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The researchers said they measured empathy “as perceived by patients rather than self-reported by physicians” – a metric they said was in contrast to most other research, which deployed “physician self-reported measures of empathy”…reports Asian Lite News

Empathetic doctors are better at relieving back pain than indifferent or aloof practitioners, according to research by US-based scientists. 

A team from Johns Hopkins University and the University of North Texas found patients ended up with “significantly better and clinically relevant outcomes pertaining to pain, function, and health-related quality of life” after seeing “very empathic” physicians, compared to others who saw “slightly empathetic” doctors.

The study, which looked at almost 1,500 people being treated for chronic low back pain and was published by the American Medical Association, found doctor empathy to be “more strongly associated with favourable outcomes” than even “nonpharmacological treatments, opioid therapy, and lumbar spine surgery”.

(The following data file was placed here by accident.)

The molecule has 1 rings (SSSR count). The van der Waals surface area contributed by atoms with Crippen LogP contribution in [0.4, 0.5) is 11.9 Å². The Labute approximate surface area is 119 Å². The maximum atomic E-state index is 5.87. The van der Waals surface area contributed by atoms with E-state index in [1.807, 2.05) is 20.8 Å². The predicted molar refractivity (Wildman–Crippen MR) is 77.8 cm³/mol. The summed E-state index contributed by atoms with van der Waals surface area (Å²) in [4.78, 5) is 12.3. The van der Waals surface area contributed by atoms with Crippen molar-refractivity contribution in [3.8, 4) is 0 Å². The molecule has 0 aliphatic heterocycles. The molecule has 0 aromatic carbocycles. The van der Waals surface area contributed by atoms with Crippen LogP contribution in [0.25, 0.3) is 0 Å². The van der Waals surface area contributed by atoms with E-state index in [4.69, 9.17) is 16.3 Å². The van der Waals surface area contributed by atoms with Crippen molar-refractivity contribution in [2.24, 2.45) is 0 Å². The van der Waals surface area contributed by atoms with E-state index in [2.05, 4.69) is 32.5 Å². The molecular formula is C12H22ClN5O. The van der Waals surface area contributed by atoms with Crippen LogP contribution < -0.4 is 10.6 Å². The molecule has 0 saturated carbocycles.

The researchers said they measured empathy “as perceived by patients rather than self-reported by physicians” – a metric they said was in contrast to most other research, which deployed “physician self-reported measures of empathy”.

They hinted that the findings could have wider implications for treatments, describing “the patient-physician relationship” as “fundamental to the practice of medicine”.

According to the Harvard Medical School, patients are more likely to stick with treatments and self-care plans if recommended to them by an empathetic medic.

In a paper published in January by the journal Annals of Internal Medicine and based on a review of randomised trials, UK-based doctors said they found “practitioners who deliver enhanced empathy” to typically “improve patient satisfaction with care”.

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